Regular Service (15-20 business days):
Rush Service (8-12 business days):
The only payment currently accepted is credit card (Visa and MasterCard).
It will take 15-20 business days with the Regular Service option or 8-12 business days with the Rush Service option.
Bill C-38 codifies a definition of marriage for the first time in Canadian law, expanding on the traditional common-law understanding of civil marriage as an exclusively heterosexual institution. Bill C-38 redefines civil marriage as “the lawful union of two persons to the exclusion of all others,” thus extending civil marriage to conjugal couples of the same sex.
Bill C-38 was passed by the Senate on July 19, 2005, by a vote of 47-21. The Civil Marriage Act then came into effect with Royal Assent on July 20, 2005, as Chapter 33 of the Statutes of Canada. With its enactment, Canada became the fourth country to legislate same-sex marriage, the others being the Netherlands (2001), Belgium (2003) and Spain (2005).
Federal vs. Provincial Jurisdiction
There is some confusion about the roles of different levels of government involved in the marriage issue.
The federal government can pass legislation to define marriage and to set out who can marry whom, which means that a Province must recognize any marriage that is valid in Canada.
Although Provinces do not have the freedom to choose which marriages may be solemnized, they are required to provide a process by which people can be married. This means that provincial governments must provide a process for the solemnization of same-sex marriages.
If you are following up on the status of an already ordered certificate, as the applicant, you will need to contact the government agency directly. They will only discuss the status of the application with the applicant. Please contact Nova Scotia Vital Statistics at:
Toll Free: 1-877-848-2578 (Nova Scotia only)
You can apply for a Nova Scotia Marriage Certificate if you are either party to the marriage.
No. Changing a last name upon marriage is a custom only and it has never been a legal requirement. When you get married, there are several options available to you. You may keep your own last name, you may take your husband’s name, or combine both of your last names into a hyphenated last name.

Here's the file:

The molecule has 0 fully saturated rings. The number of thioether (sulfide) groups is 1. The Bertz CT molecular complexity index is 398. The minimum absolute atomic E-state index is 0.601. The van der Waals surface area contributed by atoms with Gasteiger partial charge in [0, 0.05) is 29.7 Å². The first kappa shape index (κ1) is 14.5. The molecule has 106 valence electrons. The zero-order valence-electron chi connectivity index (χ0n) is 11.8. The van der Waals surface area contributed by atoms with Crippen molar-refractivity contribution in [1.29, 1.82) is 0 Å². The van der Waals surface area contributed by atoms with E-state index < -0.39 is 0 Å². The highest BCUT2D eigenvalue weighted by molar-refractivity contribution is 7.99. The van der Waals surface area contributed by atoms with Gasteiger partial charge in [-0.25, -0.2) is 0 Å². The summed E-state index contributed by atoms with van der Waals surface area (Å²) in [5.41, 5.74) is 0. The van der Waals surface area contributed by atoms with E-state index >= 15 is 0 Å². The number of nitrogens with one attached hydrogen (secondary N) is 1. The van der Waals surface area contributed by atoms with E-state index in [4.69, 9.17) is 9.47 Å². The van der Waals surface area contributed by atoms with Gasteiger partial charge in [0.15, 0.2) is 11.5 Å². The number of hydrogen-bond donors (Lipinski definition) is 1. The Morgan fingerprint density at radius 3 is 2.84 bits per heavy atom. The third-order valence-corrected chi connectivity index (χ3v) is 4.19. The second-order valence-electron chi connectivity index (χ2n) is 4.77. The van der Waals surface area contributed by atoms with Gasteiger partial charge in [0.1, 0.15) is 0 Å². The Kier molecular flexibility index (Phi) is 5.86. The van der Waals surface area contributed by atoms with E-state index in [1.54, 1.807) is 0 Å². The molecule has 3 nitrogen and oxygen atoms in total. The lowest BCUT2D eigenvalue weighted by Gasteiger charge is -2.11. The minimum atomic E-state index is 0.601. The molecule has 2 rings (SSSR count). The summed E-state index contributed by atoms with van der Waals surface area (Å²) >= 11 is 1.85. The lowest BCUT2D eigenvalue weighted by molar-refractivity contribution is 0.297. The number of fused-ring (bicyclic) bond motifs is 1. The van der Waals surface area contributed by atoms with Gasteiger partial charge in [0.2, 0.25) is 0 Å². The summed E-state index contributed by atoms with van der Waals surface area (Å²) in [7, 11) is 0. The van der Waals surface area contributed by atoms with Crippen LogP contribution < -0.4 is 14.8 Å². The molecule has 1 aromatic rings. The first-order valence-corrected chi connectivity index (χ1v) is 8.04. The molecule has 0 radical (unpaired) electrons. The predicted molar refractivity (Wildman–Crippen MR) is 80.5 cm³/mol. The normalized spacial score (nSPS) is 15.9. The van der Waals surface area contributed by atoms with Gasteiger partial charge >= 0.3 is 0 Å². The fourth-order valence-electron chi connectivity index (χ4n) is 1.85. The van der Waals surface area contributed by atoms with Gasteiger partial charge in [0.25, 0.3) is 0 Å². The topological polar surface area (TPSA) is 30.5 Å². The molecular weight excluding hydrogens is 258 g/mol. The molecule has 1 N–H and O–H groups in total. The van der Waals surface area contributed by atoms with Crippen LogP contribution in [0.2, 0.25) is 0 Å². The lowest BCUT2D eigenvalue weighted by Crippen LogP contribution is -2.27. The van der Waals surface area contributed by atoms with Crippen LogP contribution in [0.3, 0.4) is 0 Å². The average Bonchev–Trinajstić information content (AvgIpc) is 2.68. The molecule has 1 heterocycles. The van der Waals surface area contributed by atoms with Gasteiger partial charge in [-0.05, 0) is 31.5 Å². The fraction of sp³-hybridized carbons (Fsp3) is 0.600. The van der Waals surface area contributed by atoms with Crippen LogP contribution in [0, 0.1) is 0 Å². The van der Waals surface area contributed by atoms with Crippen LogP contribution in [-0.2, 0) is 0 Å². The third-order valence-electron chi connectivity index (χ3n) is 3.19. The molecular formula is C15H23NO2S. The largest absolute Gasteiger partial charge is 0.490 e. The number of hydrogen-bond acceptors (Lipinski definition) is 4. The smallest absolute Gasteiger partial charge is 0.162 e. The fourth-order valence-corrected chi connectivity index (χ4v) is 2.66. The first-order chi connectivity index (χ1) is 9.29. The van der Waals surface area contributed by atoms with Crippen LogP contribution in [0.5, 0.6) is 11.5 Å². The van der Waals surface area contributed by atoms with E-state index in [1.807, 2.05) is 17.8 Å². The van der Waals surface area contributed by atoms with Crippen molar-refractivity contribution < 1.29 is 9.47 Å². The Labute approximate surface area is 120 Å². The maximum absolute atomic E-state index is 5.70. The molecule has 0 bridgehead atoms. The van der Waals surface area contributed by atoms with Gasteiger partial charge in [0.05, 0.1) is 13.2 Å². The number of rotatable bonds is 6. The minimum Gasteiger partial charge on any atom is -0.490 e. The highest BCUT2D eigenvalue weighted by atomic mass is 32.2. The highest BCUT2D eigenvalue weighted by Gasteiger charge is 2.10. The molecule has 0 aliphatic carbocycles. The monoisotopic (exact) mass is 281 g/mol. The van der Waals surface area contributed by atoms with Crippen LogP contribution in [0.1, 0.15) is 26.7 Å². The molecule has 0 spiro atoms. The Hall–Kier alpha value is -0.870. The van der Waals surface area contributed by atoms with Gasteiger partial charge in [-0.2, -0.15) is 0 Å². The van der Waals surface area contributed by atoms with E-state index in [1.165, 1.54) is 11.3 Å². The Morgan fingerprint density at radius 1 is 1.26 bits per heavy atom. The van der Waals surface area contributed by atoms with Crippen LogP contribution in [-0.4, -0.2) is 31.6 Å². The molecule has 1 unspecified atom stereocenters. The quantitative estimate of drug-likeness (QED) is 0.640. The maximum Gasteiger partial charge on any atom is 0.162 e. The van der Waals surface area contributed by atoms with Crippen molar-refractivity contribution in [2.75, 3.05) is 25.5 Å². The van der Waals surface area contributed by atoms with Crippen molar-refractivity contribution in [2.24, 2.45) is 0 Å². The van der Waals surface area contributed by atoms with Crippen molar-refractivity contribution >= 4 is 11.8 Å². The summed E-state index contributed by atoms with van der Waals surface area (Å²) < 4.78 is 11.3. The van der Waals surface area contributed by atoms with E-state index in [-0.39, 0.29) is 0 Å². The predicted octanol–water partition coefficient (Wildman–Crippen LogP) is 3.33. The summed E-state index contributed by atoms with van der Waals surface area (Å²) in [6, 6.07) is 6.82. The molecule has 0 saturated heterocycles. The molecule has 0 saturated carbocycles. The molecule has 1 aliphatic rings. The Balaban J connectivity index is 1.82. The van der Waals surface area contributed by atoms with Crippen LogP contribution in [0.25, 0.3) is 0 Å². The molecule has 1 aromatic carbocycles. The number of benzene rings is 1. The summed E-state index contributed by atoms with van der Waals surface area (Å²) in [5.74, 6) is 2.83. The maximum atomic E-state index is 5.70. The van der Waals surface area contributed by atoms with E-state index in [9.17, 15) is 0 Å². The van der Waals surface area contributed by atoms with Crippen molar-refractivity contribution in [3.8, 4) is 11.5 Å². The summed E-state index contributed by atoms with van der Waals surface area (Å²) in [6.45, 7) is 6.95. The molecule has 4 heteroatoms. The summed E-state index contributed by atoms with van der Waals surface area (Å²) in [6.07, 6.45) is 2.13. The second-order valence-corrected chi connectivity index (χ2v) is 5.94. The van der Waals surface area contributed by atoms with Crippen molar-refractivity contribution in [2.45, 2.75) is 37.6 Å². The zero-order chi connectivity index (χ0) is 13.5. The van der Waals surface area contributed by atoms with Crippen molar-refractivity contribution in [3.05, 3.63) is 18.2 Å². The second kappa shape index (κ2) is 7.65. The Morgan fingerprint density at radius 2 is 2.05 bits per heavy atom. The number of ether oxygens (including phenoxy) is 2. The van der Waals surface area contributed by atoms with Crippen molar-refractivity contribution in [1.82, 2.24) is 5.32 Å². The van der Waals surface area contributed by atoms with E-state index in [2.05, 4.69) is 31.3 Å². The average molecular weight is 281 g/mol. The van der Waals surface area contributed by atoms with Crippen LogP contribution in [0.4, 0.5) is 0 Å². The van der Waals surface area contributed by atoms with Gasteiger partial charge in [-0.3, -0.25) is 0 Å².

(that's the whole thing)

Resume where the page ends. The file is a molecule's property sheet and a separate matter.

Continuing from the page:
It is also possible to use your husband’s last name for social purposes while continuing to use your own last name for legal purposes, such as your passport, bank accounts, driver’s licence and so on. The important thing is that you must not use both names in an attempt to defraud someone.
The benefit of assuming a married name instead of doing a legal name change is that it does not change your last name on your Marriage Certificate. Later, if you wish to use your own last name again, it is already on your Marriage Certificate and you won’t have to pay to change it back.
If you do decide to use your husband’s last name, it is not necessary to inform the Department of Vital Statistics. However, you will have to arrange to have all your personal documents changed to reflect your new name. You should contact your bank to arrange to change your name on your accounts, credit cards and banking cards, and the federal government to deal with documents such as your social insurance number and passport. Your driver’s licence should also be changed. Do not forget such important documents as insurance policies and your health care number. Note also that marriage automatically invalidates a will, unless the will specifically mentions that it has been made with an upcoming marriage in mind. You should make a new will immediately after marriage.
Yes. You may marry in a foreign country as long as you meet all the requirements of the authority responsible for marriage in the country where you want to get married. If you are getting married overseas, most countries will require a statement in-lieu of certification of non-impediment to marriage abroad. You can apply for one by mail to the Department of Foreign Affairs and International Trade Authentication and Service of Documents section before your departure. If you are already abroad, you may obtain a “Statement in lieu of Certificate of Non-impediment” from the nearest Canadian government office abroad.
Additional information regarding marriage in a foreign country is available on the Canadian Consular Affairs website.
Please note, only marriages that took place in Nova Scotia are registered by Nova Scotia Vital Statistics. Your marriage will be registered in the country where it took place as long as you met all the local requirements. Your Marriage Certificate, issued by the country’s authority responsible for marriage, is proof of your marital status.
No. There are certain procedures that must be followed before a non-Canadian citizen can reside in Canada. For more information, see the Citizenship and Immigration Canada website.
Marriages in Canada can be either civil or religious. Marriages may be performed by members of the clergy, marriage commissioners, judges, justices of the peace or clerks of the court.